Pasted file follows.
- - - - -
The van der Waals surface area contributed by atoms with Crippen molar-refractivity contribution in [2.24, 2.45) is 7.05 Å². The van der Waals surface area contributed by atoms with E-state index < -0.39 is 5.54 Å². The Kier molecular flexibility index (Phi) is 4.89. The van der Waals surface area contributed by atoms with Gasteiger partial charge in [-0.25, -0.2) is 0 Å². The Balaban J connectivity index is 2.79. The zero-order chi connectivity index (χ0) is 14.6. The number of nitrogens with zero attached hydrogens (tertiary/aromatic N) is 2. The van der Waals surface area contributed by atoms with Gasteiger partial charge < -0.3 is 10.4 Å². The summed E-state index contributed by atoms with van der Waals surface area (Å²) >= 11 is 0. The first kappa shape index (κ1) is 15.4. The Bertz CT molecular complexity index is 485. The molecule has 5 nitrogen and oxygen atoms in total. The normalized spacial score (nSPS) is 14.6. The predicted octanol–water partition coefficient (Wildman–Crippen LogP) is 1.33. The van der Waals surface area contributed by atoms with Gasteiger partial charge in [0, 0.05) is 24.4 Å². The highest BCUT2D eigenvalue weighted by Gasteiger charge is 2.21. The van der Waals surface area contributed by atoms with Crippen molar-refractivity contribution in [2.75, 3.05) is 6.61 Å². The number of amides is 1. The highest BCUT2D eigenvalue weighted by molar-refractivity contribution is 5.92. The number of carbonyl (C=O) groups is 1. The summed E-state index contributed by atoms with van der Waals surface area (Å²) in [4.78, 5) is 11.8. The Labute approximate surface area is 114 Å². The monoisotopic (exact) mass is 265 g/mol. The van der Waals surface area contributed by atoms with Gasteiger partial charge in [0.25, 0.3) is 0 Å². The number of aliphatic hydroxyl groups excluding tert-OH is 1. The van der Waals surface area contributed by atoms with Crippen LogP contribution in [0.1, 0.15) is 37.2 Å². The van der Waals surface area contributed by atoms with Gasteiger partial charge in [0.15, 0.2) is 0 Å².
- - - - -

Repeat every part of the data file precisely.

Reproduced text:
The van der Waals surface area contributed by atoms with Crippen molar-refractivity contribution in [2.24, 2.45) is 7.05 Å². The van der Waals surface area contributed by atoms with E-state index < -0.39 is 5.54 Å². The Kier molecular flexibility index (Phi) is 4.89. The van der Waals surface area contributed by atoms with Gasteiger partial charge in [-0.25, -0.2) is 0 Å². The Balaban J connectivity index is 2.79. The zero-order chi connectivity index (χ0) is 14.6. The number of nitrogens with zero attached hydrogens (tertiary/aromatic N) is 2. The van der Waals surface area contributed by atoms with Gasteiger partial charge < -0.3 is 10.4 Å². The summed E-state index contributed by atoms with van der Waals surface area (Å²) >= 11 is 0. The first kappa shape index (κ1) is 15.4. The Bertz CT molecular complexity index is 485. The molecule has 5 nitrogen and oxygen atoms in total. The normalized spacial score (nSPS) is 14.6. The predicted octanol–water partition coefficient (Wildman–Crippen LogP) is 1.33. The van der Waals surface area contributed by atoms with Gasteiger partial charge in [0, 0.05) is 24.4 Å². The highest BCUT2D eigenvalue weighted by Gasteiger charge is 2.21. The van der Waals surface area contributed by atoms with Crippen molar-refractivity contribution in [2.75, 3.05) is 6.61 Å². The number of amides is 1. The highest BCUT2D eigenvalue weighted by molar-refractivity contribution is 5.92. The number of carbonyl (C=O) groups is 1. The summed E-state index contributed by atoms with van der Waals surface area (Å²) in [4.78, 5) is 11.8. The Labute approximate surface area is 114 Å². The monoisotopic (exact) mass is 265 g/mol. The van der Waals surface area contributed by atoms with Gasteiger partial charge in [0.25, 0.3) is 0 Å². The number of aliphatic hydroxyl groups excluding tert-OH is 1. The van der Waals surface area contributed by atoms with Crippen LogP contribution in [0.1, 0.15) is 37.2 Å². The van der Waals surface area contributed by atoms with Gasteiger partial charge in [0.15, 0.2) is 0 Å².